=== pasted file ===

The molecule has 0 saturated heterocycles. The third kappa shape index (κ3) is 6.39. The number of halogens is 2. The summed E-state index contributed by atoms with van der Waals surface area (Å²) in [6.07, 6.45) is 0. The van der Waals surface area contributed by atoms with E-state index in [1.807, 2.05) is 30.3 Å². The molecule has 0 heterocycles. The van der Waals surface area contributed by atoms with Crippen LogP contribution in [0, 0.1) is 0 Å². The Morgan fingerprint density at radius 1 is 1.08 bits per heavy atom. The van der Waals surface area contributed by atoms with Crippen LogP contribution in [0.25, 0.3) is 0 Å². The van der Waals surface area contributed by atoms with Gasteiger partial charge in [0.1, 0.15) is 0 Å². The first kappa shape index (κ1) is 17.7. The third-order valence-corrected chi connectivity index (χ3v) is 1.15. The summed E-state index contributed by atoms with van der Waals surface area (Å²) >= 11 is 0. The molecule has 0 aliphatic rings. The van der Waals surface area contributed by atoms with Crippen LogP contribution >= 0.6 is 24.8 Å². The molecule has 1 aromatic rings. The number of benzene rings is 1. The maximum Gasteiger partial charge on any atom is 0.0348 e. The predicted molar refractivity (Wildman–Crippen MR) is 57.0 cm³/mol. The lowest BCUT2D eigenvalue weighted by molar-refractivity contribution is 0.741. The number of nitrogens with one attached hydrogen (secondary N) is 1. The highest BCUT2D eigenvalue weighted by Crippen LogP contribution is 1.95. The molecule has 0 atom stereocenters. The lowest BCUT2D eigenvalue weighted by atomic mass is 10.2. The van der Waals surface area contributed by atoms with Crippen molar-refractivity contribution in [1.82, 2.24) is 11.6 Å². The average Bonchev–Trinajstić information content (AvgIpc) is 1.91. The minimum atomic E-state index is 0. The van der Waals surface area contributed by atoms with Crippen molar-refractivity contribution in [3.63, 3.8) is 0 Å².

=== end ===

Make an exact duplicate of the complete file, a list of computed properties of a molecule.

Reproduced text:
The molecule has 0 saturated heterocycles. The third kappa shape index (κ3) is 6.39. The number of halogens is 2. The summed E-state index contributed by atoms with van der Waals surface area (Å²) in [6.07, 6.45) is 0. The van der Waals surface area contributed by atoms with E-state index in [1.807, 2.05) is 30.3 Å². The molecule has 0 heterocycles. The van der Waals surface area contributed by atoms with Crippen LogP contribution in [0, 0.1) is 0 Å². The Morgan fingerprint density at radius 1 is 1.08 bits per heavy atom. The van der Waals surface area contributed by atoms with Crippen LogP contribution in [0.25, 0.3) is 0 Å². The van der Waals surface area contributed by atoms with Gasteiger partial charge in [0.1, 0.15) is 0 Å². The first kappa shape index (κ1) is 17.7. The third-order valence-corrected chi connectivity index (χ3v) is 1.15. The summed E-state index contributed by atoms with van der Waals surface area (Å²) >= 11 is 0. The molecule has 0 aliphatic rings. The van der Waals surface area contributed by atoms with Crippen LogP contribution >= 0.6 is 24.8 Å². The molecule has 1 aromatic rings. The number of benzene rings is 1. The maximum Gasteiger partial charge on any atom is 0.0348 e. The predicted molar refractivity (Wildman–Crippen MR) is 57.0 cm³/mol. The lowest BCUT2D eigenvalue weighted by molar-refractivity contribution is 0.741. The number of nitrogens with one attached hydrogen (secondary N) is 1. The highest BCUT2D eigenvalue weighted by Crippen LogP contribution is 1.95. The molecule has 0 atom stereocenters. The lowest BCUT2D eigenvalue weighted by atomic mass is 10.2. The van der Waals surface area contributed by atoms with Crippen molar-refractivity contribution in [1.82, 2.24) is 11.6 Å². The average Bonchev–Trinajstić information content (AvgIpc) is 1.91. The minimum atomic E-state index is 0. The van der Waals surface area contributed by atoms with Crippen molar-refractivity contribution in [3.63, 3.8) is 0 Å².